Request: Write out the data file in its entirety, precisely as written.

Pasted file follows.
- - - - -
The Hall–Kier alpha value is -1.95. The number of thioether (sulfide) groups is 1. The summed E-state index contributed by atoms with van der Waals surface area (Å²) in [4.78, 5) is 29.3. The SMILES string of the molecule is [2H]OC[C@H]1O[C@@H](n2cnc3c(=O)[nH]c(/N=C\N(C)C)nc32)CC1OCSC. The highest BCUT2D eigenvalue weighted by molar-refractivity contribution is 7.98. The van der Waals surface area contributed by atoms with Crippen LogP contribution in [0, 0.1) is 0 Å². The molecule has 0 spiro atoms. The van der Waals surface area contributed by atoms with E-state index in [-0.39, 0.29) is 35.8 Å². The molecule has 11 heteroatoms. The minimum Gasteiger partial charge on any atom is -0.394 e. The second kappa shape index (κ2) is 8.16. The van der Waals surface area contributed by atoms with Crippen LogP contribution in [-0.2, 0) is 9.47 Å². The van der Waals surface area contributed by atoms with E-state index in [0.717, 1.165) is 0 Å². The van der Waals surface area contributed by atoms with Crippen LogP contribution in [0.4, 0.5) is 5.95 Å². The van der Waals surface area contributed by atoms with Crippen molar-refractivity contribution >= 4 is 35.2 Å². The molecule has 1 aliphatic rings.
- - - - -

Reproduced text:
The Hall–Kier alpha value is -1.95. The number of thioether (sulfide) groups is 1. The summed E-state index contributed by atoms with van der Waals surface area (Å²) in [4.78, 5) is 29.3. The SMILES string of the molecule is [2H]OC[C@H]1O[C@@H](n2cnc3c(=O)[nH]c(/N=C\N(C)C)nc32)CC1OCSC. The highest BCUT2D eigenvalue weighted by molar-refractivity contribution is 7.98. The van der Waals surface area contributed by atoms with Crippen LogP contribution in [0, 0.1) is 0 Å². The molecule has 0 spiro atoms. The van der Waals surface area contributed by atoms with E-state index in [-0.39, 0.29) is 35.8 Å². The molecule has 11 heteroatoms. The minimum Gasteiger partial charge on any atom is -0.394 e. The second kappa shape index (κ2) is 8.16. The van der Waals surface area contributed by atoms with Crippen LogP contribution in [-0.2, 0) is 9.47 Å². The van der Waals surface area contributed by atoms with E-state index in [0.717, 1.165) is 0 Å². The van der Waals surface area contributed by atoms with Crippen LogP contribution in [0.4, 0.5) is 5.95 Å². The van der Waals surface area contributed by atoms with Crippen molar-refractivity contribution >= 4 is 35.2 Å². The molecule has 1 aliphatic rings.